- Neutral Position - Snowboard Skills Terminology – Powerful and balanced riding position that is the neutral position for all riding. However, there are 2 neutral positions depending on if you’re riding your normal direction or switch. For most normal riding, the neutral position should include being in your mid range, with your shoulders rotated in the direction of travel between 15 and 45 degrees across the board, arms relaxed, slightly bent at the elbow with hands out to the sides, front hand over the nose and back hand over the toes of your back foot. Riding switch, the neutral position is essentially a mirrored position in the new direction of travel.
- Leading - Snowboard Skills Terminology – Basic body movement where the upper body including head, arms and shoulders leads the lower body through a rotational movement such as turning, carving or spinning.
- Counter Rotating - Snowboard Skills Terminology – Basic body movement where the upper body rotates in the opposite direction of the board during a rotational movement. In the beginner stages, counter-rotating can be used to kick the snowboard back and forth from skid turn to skid turn. As the rider progresses, they will move away from counter-rotating turn initiation towards a turn initiation with a leading rotational movement. Counter-rotation also includes movement within a turn such as a slash, or during airtime in the case of a tweak of a grab or trick.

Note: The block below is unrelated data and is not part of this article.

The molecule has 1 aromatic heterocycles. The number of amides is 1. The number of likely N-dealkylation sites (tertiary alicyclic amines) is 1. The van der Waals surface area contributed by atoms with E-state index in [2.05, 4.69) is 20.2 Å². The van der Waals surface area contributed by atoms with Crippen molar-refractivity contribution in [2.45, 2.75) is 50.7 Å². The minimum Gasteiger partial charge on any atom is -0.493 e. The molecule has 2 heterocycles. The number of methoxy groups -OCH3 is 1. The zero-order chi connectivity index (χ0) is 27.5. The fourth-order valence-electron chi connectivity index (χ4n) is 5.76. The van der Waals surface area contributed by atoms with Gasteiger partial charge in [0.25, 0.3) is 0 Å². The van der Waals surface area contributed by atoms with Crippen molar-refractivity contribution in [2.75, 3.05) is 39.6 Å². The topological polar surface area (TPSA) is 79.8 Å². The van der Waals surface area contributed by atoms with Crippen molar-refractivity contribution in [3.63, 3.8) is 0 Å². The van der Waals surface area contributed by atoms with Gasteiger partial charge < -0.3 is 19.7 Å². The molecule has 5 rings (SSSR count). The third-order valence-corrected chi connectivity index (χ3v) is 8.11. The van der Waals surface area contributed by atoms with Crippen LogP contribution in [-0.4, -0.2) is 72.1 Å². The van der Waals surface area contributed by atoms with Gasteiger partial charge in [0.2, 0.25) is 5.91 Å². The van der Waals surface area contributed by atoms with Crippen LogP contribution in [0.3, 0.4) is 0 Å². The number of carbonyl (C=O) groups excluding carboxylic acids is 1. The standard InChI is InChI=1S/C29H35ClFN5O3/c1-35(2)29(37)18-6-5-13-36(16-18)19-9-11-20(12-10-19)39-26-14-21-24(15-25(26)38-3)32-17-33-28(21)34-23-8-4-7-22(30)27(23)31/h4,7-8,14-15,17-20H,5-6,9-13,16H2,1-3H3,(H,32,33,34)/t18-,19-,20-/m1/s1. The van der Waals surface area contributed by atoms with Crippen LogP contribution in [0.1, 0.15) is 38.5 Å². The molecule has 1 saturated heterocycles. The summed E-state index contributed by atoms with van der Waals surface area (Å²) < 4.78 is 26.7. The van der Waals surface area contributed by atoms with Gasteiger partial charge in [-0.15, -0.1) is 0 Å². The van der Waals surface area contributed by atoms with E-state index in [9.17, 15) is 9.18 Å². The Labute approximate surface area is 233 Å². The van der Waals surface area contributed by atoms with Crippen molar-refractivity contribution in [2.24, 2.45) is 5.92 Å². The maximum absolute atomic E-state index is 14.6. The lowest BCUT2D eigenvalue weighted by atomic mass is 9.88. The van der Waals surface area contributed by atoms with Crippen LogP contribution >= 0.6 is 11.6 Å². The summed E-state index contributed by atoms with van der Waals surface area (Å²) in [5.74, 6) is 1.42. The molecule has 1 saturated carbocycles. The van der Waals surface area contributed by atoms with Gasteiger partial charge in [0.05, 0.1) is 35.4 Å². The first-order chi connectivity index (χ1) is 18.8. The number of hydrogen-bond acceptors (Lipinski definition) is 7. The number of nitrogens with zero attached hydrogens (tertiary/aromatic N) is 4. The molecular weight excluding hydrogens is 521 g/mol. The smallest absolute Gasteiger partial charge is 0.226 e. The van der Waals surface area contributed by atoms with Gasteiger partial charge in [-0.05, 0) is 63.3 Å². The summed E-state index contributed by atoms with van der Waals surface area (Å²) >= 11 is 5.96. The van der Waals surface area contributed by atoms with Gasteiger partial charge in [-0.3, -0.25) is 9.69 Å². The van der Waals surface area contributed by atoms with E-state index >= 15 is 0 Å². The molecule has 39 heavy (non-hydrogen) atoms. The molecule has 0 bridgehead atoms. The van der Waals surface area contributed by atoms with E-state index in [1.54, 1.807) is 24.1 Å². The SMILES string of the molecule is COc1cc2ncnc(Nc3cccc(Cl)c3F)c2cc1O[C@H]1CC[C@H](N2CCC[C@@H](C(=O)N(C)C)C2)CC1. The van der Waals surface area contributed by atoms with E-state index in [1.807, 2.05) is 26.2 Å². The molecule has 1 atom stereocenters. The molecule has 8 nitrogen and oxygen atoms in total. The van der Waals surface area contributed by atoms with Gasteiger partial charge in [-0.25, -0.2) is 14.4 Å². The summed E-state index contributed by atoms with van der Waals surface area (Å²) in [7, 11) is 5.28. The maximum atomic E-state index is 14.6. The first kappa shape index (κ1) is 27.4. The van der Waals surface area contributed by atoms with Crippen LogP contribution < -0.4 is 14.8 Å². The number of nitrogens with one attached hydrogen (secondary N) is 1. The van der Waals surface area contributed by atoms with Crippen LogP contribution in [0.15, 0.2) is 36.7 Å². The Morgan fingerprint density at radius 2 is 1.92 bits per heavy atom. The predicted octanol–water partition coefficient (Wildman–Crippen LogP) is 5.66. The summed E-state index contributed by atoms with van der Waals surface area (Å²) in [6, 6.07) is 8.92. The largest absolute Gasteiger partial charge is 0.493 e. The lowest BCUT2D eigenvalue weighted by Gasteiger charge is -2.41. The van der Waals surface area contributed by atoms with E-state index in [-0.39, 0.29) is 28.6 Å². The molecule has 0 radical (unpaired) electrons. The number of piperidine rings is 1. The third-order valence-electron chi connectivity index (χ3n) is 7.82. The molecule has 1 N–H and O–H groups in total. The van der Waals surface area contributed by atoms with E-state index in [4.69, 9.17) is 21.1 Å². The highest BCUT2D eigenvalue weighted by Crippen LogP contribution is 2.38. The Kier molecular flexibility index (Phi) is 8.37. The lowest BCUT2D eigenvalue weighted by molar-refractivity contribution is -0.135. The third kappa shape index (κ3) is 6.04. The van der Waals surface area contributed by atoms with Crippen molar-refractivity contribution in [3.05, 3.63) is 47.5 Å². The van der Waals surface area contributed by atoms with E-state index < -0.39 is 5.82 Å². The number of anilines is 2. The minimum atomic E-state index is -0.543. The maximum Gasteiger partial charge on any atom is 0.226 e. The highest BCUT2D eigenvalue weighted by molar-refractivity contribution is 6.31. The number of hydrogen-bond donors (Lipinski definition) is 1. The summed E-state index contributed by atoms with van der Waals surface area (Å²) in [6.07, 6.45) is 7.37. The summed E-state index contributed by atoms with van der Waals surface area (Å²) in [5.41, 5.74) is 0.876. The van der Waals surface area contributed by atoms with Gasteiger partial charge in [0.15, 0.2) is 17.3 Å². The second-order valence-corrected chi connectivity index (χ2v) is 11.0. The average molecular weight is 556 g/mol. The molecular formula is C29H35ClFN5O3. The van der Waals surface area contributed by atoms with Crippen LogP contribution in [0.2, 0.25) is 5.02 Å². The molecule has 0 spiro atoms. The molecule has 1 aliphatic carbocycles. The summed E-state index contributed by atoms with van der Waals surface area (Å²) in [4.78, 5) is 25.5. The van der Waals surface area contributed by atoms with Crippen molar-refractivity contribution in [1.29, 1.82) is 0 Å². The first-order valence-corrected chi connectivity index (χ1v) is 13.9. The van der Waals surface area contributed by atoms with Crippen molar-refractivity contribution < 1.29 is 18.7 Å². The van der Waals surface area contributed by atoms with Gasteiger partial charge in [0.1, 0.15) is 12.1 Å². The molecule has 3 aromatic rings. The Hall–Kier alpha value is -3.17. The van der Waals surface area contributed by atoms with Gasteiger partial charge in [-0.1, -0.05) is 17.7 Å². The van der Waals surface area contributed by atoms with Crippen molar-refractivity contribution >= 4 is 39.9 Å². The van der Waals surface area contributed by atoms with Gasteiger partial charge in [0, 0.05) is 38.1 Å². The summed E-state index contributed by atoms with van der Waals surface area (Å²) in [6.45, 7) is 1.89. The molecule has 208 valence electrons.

- Angulation - Snowboard Skills Terminology – Utilizing body position involving the line from the head to the hips, in relation to the line from the hips through the feet to increase edge pressure over the board, allowing for a more powerful carve.